Pushpasava, Puṣpāsava, Pushpa-asava: 8 definitions


Pushpasava means something in Hinduism, Sanskrit, Marathi. If you want to know the exact meaning, history, etymology or English translation of this term then check out the descriptions on this page. Add your comment or reference to a book if you want to contribute to this summary article.

The Sanskrit term Puṣpāsava can be transliterated into English as Puspasava or Pushpasava, using the IAST transliteration scheme (?).

In Hinduism

Ayurveda (science of life)

[«previous next»] — Pushpasava in Ayurveda glossary
Source: Shodhganga: Dietetics and culinary art in ancient and medieval India

Puṣpāsava (पुष्पासव) refers to one of the varieties of āsavas (“spirituous liquor”), according to the Vālmīkirāmāyaṇa Sundarakāṇḍa 11.22, and is commonly found in literature dealing with the topics of dietetics and culinary art, also known as Pākaśāstra or Pākakalā.—Vālmīkirāmāyaṇa mentions two varieties of suras ie. surā and kṛtasurā (ordinary one and the fermented one), four varieties of āsavas (spirituous liquor) such as puṣpāsava, phalāsava, madhvāsava and śarkarāsava and two more varieties such as divya and prasanna.

Kumārasambhava describes the wine extracted from flowers (puṣpāsava or madhūka) and also deals with the after effects of drinking wine. Sugar was also used as an antidote for the intoxication caused by wine.

Ayurveda book cover
context information

Āyurveda (आयुर्वेद, ayurveda) is a branch of Indian science dealing with medicine, herbalism, taxology, anatomy, surgery, alchemy and related topics. Traditional practice of Āyurveda in ancient India dates back to at least the first millenium BC. Literature is commonly written in Sanskrit using various poetic metres.

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Languages of India and abroad

Marathi-English dictionary

[«previous next»] — Pushpasava in Marathi glossary
Source: DDSA: The Molesworth Marathi and English Dictionary

puṣpāsava (पुष्पासव).—m S Any spirituous extract from flowers.

context information

Marathi is an Indo-European language having over 70 million native speakers people in (predominantly) Maharashtra India. Marathi, like many other Indo-Aryan languages, evolved from early forms of Prakrit, which itself is a subset of Sanskrit, one of the most ancient languages of the world.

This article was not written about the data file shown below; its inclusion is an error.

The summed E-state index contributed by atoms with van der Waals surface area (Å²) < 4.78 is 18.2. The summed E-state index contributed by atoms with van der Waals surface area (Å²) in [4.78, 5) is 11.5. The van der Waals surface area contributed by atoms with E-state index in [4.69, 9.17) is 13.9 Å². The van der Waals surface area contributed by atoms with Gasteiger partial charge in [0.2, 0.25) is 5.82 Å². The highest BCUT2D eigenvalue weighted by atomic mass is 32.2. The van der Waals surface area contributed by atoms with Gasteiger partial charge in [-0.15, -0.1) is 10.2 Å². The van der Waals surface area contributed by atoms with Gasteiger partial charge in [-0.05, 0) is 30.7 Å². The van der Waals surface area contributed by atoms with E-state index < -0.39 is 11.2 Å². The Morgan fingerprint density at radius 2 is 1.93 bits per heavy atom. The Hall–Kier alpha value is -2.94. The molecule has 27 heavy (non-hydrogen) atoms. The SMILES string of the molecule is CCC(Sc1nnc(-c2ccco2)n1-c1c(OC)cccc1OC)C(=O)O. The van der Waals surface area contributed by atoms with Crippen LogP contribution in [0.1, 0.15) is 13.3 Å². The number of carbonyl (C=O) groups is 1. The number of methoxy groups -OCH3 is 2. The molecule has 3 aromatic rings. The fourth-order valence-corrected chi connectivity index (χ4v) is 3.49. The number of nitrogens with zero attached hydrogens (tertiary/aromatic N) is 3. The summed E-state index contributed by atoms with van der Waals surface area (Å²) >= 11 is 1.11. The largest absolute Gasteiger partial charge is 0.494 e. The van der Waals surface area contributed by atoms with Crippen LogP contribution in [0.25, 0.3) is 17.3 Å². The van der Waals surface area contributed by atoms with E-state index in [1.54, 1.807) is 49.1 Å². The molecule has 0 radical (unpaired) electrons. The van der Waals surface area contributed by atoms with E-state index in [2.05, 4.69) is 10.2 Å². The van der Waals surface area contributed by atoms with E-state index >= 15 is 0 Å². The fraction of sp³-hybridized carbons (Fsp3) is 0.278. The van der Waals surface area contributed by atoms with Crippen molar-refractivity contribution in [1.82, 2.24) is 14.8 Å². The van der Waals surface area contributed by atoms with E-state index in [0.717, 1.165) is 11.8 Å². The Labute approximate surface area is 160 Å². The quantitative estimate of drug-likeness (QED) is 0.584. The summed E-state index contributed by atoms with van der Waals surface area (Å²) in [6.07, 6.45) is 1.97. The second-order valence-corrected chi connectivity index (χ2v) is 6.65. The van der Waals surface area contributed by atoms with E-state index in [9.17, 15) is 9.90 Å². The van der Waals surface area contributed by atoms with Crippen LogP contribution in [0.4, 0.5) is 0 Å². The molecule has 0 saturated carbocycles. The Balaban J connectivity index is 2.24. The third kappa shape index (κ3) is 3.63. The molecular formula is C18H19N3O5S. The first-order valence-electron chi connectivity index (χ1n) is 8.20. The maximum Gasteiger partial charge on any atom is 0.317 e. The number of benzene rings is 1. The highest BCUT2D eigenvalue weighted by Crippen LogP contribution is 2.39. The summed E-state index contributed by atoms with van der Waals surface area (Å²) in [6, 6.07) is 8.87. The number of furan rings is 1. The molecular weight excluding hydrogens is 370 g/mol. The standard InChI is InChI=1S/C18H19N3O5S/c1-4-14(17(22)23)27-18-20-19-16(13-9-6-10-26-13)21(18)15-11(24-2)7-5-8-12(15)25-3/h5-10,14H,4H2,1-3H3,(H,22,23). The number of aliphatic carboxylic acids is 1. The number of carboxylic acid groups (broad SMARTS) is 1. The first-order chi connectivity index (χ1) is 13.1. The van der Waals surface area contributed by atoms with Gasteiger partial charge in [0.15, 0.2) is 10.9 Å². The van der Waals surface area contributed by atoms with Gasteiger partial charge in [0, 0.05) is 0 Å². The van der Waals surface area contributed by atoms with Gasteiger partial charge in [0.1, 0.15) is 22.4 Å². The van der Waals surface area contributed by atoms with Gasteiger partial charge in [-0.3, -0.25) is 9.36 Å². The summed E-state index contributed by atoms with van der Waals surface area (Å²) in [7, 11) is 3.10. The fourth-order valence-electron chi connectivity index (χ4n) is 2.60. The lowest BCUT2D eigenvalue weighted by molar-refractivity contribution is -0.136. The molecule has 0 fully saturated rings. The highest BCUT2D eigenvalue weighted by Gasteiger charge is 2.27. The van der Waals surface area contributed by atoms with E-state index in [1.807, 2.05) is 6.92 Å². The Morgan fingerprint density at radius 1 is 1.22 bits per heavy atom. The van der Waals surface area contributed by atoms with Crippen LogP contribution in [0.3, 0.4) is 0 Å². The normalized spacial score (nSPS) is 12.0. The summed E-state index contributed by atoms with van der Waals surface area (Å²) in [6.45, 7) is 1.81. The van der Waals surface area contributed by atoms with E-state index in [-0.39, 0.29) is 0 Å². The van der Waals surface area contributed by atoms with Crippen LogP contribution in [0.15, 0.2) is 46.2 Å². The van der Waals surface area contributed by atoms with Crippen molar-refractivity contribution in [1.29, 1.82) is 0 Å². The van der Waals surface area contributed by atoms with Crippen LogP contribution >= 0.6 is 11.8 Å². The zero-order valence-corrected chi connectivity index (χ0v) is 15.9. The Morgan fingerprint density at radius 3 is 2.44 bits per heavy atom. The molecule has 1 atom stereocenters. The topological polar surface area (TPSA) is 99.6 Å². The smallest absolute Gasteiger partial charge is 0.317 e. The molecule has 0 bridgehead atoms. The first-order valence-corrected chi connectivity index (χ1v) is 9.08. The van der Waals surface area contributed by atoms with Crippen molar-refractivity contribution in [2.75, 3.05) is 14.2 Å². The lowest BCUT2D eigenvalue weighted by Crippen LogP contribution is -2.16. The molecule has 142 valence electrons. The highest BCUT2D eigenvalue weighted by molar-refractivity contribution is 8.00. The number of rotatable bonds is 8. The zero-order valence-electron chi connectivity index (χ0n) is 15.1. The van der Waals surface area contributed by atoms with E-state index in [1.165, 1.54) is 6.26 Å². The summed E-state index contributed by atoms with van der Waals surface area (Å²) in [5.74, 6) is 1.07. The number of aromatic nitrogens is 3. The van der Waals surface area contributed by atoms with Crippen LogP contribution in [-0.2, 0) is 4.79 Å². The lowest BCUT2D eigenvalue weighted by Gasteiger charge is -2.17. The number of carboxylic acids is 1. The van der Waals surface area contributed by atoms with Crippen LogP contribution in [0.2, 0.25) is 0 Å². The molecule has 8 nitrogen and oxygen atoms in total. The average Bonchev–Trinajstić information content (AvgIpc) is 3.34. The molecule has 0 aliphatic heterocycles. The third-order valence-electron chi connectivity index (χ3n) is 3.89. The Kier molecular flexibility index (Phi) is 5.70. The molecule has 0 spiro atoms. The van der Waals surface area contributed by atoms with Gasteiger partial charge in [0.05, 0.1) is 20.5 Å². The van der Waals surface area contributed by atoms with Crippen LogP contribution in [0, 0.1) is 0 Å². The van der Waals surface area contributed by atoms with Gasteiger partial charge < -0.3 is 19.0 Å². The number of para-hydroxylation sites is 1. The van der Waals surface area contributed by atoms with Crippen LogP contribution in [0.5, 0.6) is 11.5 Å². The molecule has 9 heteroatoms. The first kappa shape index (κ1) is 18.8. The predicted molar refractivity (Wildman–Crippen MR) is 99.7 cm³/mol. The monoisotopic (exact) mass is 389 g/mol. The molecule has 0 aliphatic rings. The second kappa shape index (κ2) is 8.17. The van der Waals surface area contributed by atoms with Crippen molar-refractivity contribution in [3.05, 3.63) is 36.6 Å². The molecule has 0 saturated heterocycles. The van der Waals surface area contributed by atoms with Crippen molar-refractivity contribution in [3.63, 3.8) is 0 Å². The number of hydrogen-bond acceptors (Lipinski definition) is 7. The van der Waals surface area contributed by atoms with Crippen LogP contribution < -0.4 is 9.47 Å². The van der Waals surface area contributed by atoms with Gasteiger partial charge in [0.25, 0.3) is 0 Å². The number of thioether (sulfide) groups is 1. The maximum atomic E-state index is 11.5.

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Sanskrit dictionary

[«previous next»] — Pushpasava in Sanskrit glossary
Source: DDSA: The practical Sanskrit-English dictionary

Puṣpāsava (पुष्पासव).—honey.

Derivable forms: puṣpāsavam (पुष्पासवम्).

Puṣpāsava is a Sanskrit compound consisting of the terms puṣpa and āsava (आसव).

Source: Cologne Digital Sanskrit Dictionaries: Shabda-Sagara Sanskrit-English Dictionary

Puṣpāsava (पुष्पासव).—n.

(-vaṃ) Honey. E. puṣpa, and āsava spirit.

Source: Cologne Digital Sanskrit Dictionaries: Monier-Williams Sanskrit-English Dictionary

1) Puṣpāsava (पुष्पासव):—[from puṣpa > puṣ] m. a decoction of f°, [Rāmāyaṇa; Ṛtusaṃhāra]

2) [v.s. ...] honey, [cf. Lexicographers, esp. such as amarasiṃha, halāyudha, hemacandra, etc.]

Source: Cologne Digital Sanskrit Dictionaries: Yates Sanskrit-English Dictionary

Puṣpāsava (पुष्पासव):—[puṣpā+sava] (vaṃ) 1. n. Nectar of a flower.

[Sanskrit to German]

Pushpasava in German

context information

Sanskrit, also spelled संस्कृतम् (saṃskṛtam), is an ancient language of India commonly seen as the grandmother of the Indo-European language family (even English!). Closely allied with Prakrit and Pali, Sanskrit is more exhaustive in both grammar and terms and has the most extensive collection of literature in the world, greatly surpassing its sister-languages Greek and Latin.

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